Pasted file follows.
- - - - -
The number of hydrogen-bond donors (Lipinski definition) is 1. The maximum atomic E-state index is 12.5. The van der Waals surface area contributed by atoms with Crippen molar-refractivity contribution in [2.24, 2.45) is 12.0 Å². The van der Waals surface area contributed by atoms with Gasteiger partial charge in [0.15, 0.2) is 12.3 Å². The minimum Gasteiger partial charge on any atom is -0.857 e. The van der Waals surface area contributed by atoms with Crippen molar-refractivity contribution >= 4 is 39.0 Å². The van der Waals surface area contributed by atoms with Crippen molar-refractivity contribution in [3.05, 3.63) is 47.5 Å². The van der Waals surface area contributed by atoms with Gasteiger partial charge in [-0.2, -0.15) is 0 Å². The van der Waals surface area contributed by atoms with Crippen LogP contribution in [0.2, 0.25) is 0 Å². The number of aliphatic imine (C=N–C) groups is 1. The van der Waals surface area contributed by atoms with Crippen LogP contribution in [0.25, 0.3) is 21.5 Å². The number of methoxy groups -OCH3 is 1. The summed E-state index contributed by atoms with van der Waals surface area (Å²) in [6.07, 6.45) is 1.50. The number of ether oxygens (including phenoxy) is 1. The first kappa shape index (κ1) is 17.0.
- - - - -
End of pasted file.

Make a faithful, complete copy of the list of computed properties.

The number of hydrogen-bond donors (Lipinski definition) is 1. The maximum atomic E-state index is 12.5. The van der Waals surface area contributed by atoms with Crippen molar-refractivity contribution in [2.24, 2.45) is 12.0 Å². The van der Waals surface area contributed by atoms with Gasteiger partial charge in [0.15, 0.2) is 12.3 Å². The minimum Gasteiger partial charge on any atom is -0.857 e. The van der Waals surface area contributed by atoms with Crippen molar-refractivity contribution >= 4 is 39.0 Å². The van der Waals surface area contributed by atoms with Crippen molar-refractivity contribution in [3.05, 3.63) is 47.5 Å². The van der Waals surface area contributed by atoms with Gasteiger partial charge in [-0.2, -0.15) is 0 Å². The van der Waals surface area contributed by atoms with Crippen LogP contribution in [0.2, 0.25) is 0 Å². The number of aliphatic imine (C=N–C) groups is 1. The van der Waals surface area contributed by atoms with Crippen LogP contribution in [0.25, 0.3) is 21.5 Å². The number of methoxy groups -OCH3 is 1. The summed E-state index contributed by atoms with van der Waals surface area (Å²) in [6.07, 6.45) is 1.50. The number of ether oxygens (including phenoxy) is 1. The first kappa shape index (κ1) is 17.0.